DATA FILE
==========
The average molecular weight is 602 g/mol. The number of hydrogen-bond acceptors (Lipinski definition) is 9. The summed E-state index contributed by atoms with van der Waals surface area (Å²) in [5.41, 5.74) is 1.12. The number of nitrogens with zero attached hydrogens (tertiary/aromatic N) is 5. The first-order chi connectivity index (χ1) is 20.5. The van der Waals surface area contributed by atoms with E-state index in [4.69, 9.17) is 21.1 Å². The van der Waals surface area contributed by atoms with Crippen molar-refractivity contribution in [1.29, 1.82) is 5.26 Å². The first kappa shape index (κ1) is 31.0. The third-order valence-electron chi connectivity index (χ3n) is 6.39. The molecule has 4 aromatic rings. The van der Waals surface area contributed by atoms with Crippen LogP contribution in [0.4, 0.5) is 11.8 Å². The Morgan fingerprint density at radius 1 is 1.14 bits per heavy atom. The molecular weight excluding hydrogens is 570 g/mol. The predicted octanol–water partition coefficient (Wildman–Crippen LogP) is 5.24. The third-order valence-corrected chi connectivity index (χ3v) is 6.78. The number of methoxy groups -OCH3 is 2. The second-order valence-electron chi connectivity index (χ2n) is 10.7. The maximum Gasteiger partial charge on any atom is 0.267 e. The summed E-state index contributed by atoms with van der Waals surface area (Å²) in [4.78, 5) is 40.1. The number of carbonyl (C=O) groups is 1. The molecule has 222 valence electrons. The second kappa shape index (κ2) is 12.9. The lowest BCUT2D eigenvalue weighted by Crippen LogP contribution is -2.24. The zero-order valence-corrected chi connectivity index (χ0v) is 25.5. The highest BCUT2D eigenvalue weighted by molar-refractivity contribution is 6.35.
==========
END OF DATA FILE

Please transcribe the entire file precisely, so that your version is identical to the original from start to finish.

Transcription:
The average molecular weight is 602 g/mol. The number of hydrogen-bond acceptors (Lipinski definition) is 9. The summed E-state index contributed by atoms with van der Waals surface area (Å²) in [5.41, 5.74) is 1.12. The number of nitrogens with zero attached hydrogens (tertiary/aromatic N) is 5. The first-order chi connectivity index (χ1) is 20.5. The van der Waals surface area contributed by atoms with E-state index in [4.69, 9.17) is 21.1 Å². The van der Waals surface area contributed by atoms with Crippen molar-refractivity contribution in [1.29, 1.82) is 5.26 Å². The first kappa shape index (κ1) is 31.0. The third-order valence-electron chi connectivity index (χ3n) is 6.39. The molecule has 4 aromatic rings. The van der Waals surface area contributed by atoms with Crippen LogP contribution in [0.4, 0.5) is 11.8 Å². The Morgan fingerprint density at radius 1 is 1.14 bits per heavy atom. The molecular weight excluding hydrogens is 570 g/mol. The predicted octanol–water partition coefficient (Wildman–Crippen LogP) is 5.24. The third-order valence-corrected chi connectivity index (χ3v) is 6.78. The number of methoxy groups -OCH3 is 2. The second-order valence-electron chi connectivity index (χ2n) is 10.7. The maximum Gasteiger partial charge on any atom is 0.267 e. The summed E-state index contributed by atoms with van der Waals surface area (Å²) in [4.78, 5) is 40.1. The number of carbonyl (C=O) groups is 1. The molecule has 222 valence electrons. The second kappa shape index (κ2) is 12.9. The lowest BCUT2D eigenvalue weighted by Crippen LogP contribution is -2.24. The zero-order valence-corrected chi connectivity index (χ0v) is 25.5. The highest BCUT2D eigenvalue weighted by molar-refractivity contribution is 6.35.